Cybersecurity and patient safety

BD Institute for Medication Management Excellence


Cybersecurity and patient safety: Developing a culture of transparency among healthcare industry stakeholders  

PUBLISHED: Apr 29, 2019

By Rob Suárez, Director of Product Security, BD

In the security industry, we often hear about “security by design”—products designed and built to withstand cyber-attacks, but when a healthcare company deploys a new technology to a customer site, new types of risk are often introduced and every hospital has a unique environment.1,2

Cybersecurity adversaries—hackers and others who attempt to breach systems—share information every single day, freely and openly on the internet.3,4 Whether for profit, politics, or simple pleasure, members of that community have established ways to help each other exploit software and technology to their benefit. These same exploits can sometimes impact medical technology and patient safety.5

While it may seem counterintuitive, as the defenders of technology and healthcare, our community needs to adopt a similar culture of information sharing and make it open, free and transparent. In a coordinated and responsible way, companies can better match the pace at which new cybersecurity threats are emerging. Based on my experience, companies should strive to think beyond “security by design” by also focusing on “security in use”—how to secure products within the context of how they are used by customers, as well as “security through partnership”—how to collaborate with customers, healthcare providers, patients, security researchers and others. Toward the goal of “security through partnership,” companies may routinely issue voluntary coordinated security disclosures, in order to share information with customers about potential vulnerabilities they identify or are made aware of, and how customers can protect themselves and their patients.6 In the same vein, it’s critical to be part of the community working to improve cybersecurity practices industry wide, and take an active role in the Healthcare and Public Health Sector Coordinating Council (HSCC) to establish best practices for the industry to adopt.6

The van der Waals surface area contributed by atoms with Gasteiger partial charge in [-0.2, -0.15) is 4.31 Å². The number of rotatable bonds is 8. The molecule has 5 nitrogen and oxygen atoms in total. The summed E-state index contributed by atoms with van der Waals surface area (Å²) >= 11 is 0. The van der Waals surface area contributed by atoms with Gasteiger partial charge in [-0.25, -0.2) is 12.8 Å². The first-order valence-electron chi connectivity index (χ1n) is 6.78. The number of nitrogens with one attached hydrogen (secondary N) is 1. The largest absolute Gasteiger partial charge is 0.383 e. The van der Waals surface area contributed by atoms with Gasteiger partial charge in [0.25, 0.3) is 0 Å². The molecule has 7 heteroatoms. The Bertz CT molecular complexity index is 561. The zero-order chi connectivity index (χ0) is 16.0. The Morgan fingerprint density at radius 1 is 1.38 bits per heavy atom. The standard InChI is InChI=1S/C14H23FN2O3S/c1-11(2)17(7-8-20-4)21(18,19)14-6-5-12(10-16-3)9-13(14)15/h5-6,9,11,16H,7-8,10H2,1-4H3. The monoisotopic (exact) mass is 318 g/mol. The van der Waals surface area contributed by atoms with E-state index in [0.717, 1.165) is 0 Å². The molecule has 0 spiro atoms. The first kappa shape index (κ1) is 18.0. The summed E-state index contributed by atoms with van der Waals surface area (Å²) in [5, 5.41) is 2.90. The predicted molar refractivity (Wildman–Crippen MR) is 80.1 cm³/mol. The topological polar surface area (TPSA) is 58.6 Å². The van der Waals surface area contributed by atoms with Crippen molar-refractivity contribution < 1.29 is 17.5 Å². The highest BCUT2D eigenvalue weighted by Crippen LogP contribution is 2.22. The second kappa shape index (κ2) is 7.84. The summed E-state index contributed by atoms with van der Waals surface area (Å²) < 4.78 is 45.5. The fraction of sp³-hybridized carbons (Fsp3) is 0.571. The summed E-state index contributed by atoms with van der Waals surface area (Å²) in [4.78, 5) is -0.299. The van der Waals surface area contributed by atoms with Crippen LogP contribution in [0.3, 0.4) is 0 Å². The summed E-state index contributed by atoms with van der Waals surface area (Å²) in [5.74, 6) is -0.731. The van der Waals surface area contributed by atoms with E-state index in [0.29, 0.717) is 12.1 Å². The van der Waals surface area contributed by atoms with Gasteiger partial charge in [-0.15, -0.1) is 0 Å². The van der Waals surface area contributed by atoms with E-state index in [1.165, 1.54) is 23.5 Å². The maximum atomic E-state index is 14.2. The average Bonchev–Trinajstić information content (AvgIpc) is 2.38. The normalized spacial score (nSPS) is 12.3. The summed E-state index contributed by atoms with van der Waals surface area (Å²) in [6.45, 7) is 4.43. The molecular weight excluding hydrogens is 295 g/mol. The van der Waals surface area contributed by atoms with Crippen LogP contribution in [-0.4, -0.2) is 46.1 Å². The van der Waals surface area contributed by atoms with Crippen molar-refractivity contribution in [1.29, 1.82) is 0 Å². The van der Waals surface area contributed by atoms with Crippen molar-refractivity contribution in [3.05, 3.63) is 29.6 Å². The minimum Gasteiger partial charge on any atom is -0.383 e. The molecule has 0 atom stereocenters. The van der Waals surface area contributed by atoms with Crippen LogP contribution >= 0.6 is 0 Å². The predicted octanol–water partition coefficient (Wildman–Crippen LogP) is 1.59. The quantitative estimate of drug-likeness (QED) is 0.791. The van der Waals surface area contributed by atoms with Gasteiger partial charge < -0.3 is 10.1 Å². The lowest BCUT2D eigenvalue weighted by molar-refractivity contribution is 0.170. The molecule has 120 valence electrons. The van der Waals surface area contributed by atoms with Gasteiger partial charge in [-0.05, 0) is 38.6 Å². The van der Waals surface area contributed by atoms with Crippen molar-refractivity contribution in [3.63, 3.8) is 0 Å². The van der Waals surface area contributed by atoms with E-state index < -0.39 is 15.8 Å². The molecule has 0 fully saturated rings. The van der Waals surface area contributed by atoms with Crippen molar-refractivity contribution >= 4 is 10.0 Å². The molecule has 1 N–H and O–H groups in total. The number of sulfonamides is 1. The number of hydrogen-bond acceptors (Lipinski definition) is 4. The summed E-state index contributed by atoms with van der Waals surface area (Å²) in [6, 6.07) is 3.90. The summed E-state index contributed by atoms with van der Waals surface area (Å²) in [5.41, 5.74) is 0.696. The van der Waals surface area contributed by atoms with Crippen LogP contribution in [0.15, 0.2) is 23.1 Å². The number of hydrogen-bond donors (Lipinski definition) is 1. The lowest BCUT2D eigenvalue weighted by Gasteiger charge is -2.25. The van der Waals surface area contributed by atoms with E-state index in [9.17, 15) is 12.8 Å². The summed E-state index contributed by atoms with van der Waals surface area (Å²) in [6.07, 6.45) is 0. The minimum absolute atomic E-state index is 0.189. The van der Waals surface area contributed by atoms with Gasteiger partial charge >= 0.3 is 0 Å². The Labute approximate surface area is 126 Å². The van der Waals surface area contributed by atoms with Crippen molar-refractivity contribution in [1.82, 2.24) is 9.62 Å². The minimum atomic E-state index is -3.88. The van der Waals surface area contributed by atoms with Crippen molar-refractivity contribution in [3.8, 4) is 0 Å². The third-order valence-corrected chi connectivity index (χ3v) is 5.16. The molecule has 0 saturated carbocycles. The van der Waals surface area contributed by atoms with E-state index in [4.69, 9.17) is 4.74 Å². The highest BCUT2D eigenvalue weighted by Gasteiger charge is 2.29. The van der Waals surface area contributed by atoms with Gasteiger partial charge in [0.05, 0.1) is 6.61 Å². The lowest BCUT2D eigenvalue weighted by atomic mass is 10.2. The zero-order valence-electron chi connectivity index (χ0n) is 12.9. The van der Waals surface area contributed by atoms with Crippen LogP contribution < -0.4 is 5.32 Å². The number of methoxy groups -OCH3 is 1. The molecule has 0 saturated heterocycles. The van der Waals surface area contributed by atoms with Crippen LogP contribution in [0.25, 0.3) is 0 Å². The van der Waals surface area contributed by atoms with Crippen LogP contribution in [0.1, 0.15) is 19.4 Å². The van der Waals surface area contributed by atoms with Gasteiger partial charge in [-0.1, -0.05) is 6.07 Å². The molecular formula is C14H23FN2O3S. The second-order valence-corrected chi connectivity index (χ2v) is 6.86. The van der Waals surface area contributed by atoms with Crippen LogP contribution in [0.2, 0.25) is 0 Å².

HSCC Joint Cybersecurity Working Group

Established in 2018, the Healthcare and Public Health Sector Coordinating Council (HSCC) is an industry-driven, public-private partnership of healthcare companies and providers that develops collaborative solutions to threats to the US healthcare infrastructure.7 As one of 16 critical infrastructure sectors organized to partner with the government under Presidential Policy Directive 21 (PPD 21), this working group serves as the “big table” for healthcare industry associations and their members and represents a significant opportunity to foster the much-needed culture of information-sharing around cybersecurity.